Henry F. Blount had made a fortune as a financier and manufacturer of farm implements, and the couple relocated to Georgetown after living in the Midwest and France. Lucia Eames Blount was a founding member of the Daughters of the American Revolution and was interested in developing the grounds further as gardens. Their household included a German immigrant, Henry Zollner, who worked as a gardener on the property during the 1890s and then was replaced by Edward Middleton, a Black man who lived on the property with his wife Catherine (a cook) and daughter Ruth. Later Oswald Edart, a German-born florist, was employed on the property.“Census Place: Washington, Washington, District of Columbia,” Twelfth Census of the United States (Washington, DC: Bureau of the Census, 1900), Page 5, Enumeration District 002 (FHL microfilm 1240158)/NARA T623, 1854 rolls, National Archives and Records Administration. The Blounts with their gardeners improved the grounds, creating a working farm with barns as well as a country estate with flowerbeds, a rose garden, and a row of cedars leading from the main house northward and culminating in a teahouse.Washington Post Company, A History of the City of Washington: Its Men and Institutions, ed. Allan B. Slauson (Washington, DC: copyright by the Washington Post Co., 1903), 188–89; Meredith B. Colket Jr., “[Notes Regarding the Blount Family],” ca. 1956, Folder 2, Colket and Van der Poel Papers, Dumbarton Oaks Archives; Walter E. Blount, “Letter to Meredith B. Colket Jr.,” December 13, 1956, Folder 5, Colket and Van der Poel Papers, Dumbarton Oaks Archives. A brick stable, a bluestone graveled driveway, and a tenant house and garden were added, and the stone retaining wall along Lovers Lane was built during this era. Lucia Blount collected older boxwoods and trees from nearby property owners;Whitehill, Dumbarton Oaks, 57. she likely imagined transforming the grounds into a colonial revival-style garden imitating the plantation landscapes along the James River in Virginia.

Henry F. Blount died in 1917, and Lucia sold the property to Robert and Mildred Bliss, in two transactions between 1920 and 1922.“Deed Lucia E. Blount to Robert Woods Bliss,” District of Columbia Land Records, Liber 4431, f. 377, October 15, 1920, transcription in Folder 4, Colket and Van der Poel Papers, Dumbarton Oaks Archives; Whitehill, Dumbarton Oaks, 57. The Blisses expanded the property to fifty-three contiguous acres by purchasing the site of the Home for Incurables and the property known as Clifton, lying on 37½ acres immediately north of the Oaks along Massachusetts Avenue.“BUYS OLD CALHOUN ESTATE. Robert W. Bliss Pays $750,000 for Plot in Washington.,” New York Times, April 12, 1925. They debated several names for their estate, eventually deciding to combine two of the old names into what we now know as Dumbarton Oaks. The many changes in ownership have distanced us in time, but not in responsibility, from understanding the landscape before it was Dumbarton Oaks, and anniversaries like the centennial of Farrand’s designs are opportunities to recognize the transformations of landscape and architecture, often through enslaved labor, before the Blisses arrived.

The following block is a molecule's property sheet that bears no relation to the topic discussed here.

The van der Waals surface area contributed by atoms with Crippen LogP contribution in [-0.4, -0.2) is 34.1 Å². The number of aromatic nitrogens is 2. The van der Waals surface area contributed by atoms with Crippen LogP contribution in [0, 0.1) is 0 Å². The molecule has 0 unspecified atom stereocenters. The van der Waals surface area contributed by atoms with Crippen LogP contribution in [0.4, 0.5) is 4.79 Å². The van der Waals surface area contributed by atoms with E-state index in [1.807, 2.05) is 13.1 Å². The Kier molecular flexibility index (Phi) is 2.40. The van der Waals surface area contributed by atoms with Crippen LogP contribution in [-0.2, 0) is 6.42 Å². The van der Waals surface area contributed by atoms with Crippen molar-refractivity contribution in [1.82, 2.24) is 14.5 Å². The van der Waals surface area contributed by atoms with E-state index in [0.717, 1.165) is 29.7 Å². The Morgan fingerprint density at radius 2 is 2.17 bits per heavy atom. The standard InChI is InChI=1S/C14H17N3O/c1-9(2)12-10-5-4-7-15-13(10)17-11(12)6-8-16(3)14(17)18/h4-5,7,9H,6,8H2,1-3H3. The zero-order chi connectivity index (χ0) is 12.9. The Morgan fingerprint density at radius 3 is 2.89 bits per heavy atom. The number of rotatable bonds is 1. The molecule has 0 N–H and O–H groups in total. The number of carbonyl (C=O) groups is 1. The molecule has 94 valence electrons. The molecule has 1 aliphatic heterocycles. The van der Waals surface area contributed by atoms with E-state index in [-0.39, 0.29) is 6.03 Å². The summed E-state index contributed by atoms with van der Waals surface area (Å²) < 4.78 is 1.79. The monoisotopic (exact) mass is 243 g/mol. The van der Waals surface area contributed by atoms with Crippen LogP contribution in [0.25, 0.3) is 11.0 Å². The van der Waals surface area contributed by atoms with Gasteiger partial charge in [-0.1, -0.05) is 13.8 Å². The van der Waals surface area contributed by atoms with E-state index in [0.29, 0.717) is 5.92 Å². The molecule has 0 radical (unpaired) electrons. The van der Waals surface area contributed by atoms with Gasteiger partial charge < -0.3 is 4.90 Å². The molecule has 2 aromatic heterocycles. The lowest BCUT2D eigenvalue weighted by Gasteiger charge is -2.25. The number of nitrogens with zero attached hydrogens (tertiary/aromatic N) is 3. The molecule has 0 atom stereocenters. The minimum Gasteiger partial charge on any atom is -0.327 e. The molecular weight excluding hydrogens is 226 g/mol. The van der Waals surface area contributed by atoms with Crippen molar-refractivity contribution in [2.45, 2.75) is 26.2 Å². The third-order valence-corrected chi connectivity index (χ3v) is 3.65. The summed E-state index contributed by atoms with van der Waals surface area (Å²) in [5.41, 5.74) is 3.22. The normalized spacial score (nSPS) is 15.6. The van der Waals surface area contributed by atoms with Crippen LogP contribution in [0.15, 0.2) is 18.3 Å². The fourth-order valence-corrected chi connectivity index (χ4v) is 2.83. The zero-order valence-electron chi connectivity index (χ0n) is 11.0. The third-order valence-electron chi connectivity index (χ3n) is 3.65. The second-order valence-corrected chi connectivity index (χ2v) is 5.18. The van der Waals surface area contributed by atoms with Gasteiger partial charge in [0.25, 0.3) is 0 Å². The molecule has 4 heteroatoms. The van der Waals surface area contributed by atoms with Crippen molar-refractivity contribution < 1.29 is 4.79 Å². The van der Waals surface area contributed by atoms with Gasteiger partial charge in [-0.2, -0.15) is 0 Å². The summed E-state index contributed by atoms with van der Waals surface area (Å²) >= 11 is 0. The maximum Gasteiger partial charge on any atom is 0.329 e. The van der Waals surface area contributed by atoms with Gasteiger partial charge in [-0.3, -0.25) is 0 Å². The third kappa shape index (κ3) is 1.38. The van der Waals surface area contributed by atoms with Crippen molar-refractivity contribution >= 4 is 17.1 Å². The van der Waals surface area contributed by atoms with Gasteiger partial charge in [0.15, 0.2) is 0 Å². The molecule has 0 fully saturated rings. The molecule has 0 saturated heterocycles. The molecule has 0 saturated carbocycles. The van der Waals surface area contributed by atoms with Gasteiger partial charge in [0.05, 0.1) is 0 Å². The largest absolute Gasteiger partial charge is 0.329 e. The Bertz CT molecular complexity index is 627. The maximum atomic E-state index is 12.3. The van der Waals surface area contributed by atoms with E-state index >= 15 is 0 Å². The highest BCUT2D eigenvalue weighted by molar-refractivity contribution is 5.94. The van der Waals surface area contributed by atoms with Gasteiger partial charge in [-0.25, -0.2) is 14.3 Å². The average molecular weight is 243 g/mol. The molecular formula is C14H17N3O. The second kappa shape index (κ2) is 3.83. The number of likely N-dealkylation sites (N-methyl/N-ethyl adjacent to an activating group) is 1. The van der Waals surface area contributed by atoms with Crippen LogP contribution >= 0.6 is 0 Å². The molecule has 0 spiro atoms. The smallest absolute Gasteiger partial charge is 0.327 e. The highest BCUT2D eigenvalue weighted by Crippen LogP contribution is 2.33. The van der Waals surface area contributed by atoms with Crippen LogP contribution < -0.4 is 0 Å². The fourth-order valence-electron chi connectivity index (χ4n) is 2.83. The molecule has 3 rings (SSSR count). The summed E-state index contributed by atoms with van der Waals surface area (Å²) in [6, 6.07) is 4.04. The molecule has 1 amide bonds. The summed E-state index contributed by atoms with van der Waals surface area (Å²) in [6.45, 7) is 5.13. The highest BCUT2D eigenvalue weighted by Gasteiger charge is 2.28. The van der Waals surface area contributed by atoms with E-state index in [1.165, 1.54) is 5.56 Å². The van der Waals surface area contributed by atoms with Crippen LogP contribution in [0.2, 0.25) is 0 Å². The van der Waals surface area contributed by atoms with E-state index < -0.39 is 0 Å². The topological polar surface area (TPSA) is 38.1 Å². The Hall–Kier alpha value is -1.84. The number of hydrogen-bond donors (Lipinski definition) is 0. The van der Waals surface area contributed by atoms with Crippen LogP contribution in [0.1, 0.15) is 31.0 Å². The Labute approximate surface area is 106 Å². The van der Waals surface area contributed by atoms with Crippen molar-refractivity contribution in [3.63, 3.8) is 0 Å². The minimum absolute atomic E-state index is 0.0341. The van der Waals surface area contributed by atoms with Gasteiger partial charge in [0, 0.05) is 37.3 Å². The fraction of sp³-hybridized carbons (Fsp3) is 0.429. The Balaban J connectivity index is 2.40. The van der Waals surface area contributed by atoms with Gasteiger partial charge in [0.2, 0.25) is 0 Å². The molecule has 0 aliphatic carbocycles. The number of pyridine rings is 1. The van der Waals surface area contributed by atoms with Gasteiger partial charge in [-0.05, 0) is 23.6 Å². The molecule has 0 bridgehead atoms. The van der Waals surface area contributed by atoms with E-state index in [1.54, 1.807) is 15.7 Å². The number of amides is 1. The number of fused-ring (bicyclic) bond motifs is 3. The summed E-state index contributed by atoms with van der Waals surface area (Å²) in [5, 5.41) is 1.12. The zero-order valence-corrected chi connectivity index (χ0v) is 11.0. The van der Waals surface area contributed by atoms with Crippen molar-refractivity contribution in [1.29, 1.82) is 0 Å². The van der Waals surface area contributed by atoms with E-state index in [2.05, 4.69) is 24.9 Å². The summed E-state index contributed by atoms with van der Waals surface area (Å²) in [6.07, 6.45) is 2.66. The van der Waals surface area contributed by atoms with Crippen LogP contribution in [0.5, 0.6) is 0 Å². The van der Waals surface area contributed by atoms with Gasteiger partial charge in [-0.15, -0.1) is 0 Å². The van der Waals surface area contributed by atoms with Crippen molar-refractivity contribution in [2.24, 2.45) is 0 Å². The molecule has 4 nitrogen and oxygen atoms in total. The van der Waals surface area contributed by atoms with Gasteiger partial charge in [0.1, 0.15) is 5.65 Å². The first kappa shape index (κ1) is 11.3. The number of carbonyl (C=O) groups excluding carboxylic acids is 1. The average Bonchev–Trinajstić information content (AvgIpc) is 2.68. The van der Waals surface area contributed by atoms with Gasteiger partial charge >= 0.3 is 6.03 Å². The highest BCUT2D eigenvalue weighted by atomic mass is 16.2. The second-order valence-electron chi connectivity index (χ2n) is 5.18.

This history is based on the research of James Almeida, “Making ‘A Country House in the City’: Labor and Land at Dumbarton Oaks through 1920.” We also want to acknowledge the work of Walter Muir Whitehill and the extensive archives for Dumbarton Oaks compiled by James Carder and Linda Lott.


James Almeida was 2019–2021 Tyler fellow in Pre-Columbian Studies and Thaïsa Way is resident program director of Garden and Landscape Studies.